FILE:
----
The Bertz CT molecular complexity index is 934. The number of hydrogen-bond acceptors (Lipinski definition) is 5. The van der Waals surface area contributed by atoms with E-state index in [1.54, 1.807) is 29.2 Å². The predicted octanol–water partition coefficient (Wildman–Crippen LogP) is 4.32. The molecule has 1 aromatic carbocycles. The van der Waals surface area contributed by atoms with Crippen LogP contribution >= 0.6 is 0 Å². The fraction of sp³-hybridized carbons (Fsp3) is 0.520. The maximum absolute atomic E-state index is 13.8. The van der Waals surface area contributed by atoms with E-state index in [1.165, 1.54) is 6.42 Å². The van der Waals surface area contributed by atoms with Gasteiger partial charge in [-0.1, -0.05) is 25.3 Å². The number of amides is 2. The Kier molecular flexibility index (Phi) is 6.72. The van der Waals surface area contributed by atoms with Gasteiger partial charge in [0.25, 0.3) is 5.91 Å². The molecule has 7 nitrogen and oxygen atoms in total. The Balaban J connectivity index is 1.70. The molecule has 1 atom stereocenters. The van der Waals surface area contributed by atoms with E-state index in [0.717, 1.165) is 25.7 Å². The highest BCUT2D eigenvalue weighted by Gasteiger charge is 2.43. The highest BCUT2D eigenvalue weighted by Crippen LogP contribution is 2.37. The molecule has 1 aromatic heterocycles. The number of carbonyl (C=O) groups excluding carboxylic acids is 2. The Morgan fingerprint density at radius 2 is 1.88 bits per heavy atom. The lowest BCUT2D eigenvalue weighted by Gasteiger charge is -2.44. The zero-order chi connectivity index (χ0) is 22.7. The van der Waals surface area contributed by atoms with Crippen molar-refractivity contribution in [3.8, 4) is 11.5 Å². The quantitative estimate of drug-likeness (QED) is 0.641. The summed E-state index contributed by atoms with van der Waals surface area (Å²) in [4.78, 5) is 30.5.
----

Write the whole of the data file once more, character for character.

The Bertz CT molecular complexity index is 934. The number of hydrogen-bond acceptors (Lipinski definition) is 5. The van der Waals surface area contributed by atoms with E-state index in [1.54, 1.807) is 29.2 Å². The predicted octanol–water partition coefficient (Wildman–Crippen LogP) is 4.32. The molecule has 1 aromatic carbocycles. The van der Waals surface area contributed by atoms with Crippen LogP contribution >= 0.6 is 0 Å². The fraction of sp³-hybridized carbons (Fsp3) is 0.520. The maximum absolute atomic E-state index is 13.8. The van der Waals surface area contributed by atoms with E-state index in [1.165, 1.54) is 6.42 Å². The van der Waals surface area contributed by atoms with Gasteiger partial charge in [-0.1, -0.05) is 25.3 Å². The number of amides is 2. The Kier molecular flexibility index (Phi) is 6.72. The van der Waals surface area contributed by atoms with Gasteiger partial charge in [0.25, 0.3) is 5.91 Å². The molecule has 7 nitrogen and oxygen atoms in total. The Balaban J connectivity index is 1.70. The molecule has 1 atom stereocenters. The van der Waals surface area contributed by atoms with E-state index in [0.717, 1.165) is 25.7 Å². The highest BCUT2D eigenvalue weighted by Gasteiger charge is 2.43. The highest BCUT2D eigenvalue weighted by Crippen LogP contribution is 2.37. The molecule has 1 aromatic heterocycles. The number of carbonyl (C=O) groups excluding carboxylic acids is 2. The Morgan fingerprint density at radius 2 is 1.88 bits per heavy atom. The lowest BCUT2D eigenvalue weighted by Gasteiger charge is -2.44. The zero-order chi connectivity index (χ0) is 22.7. The van der Waals surface area contributed by atoms with Crippen molar-refractivity contribution in [3.8, 4) is 11.5 Å². The quantitative estimate of drug-likeness (QED) is 0.641. The summed E-state index contributed by atoms with van der Waals surface area (Å²) in [4.78, 5) is 30.5.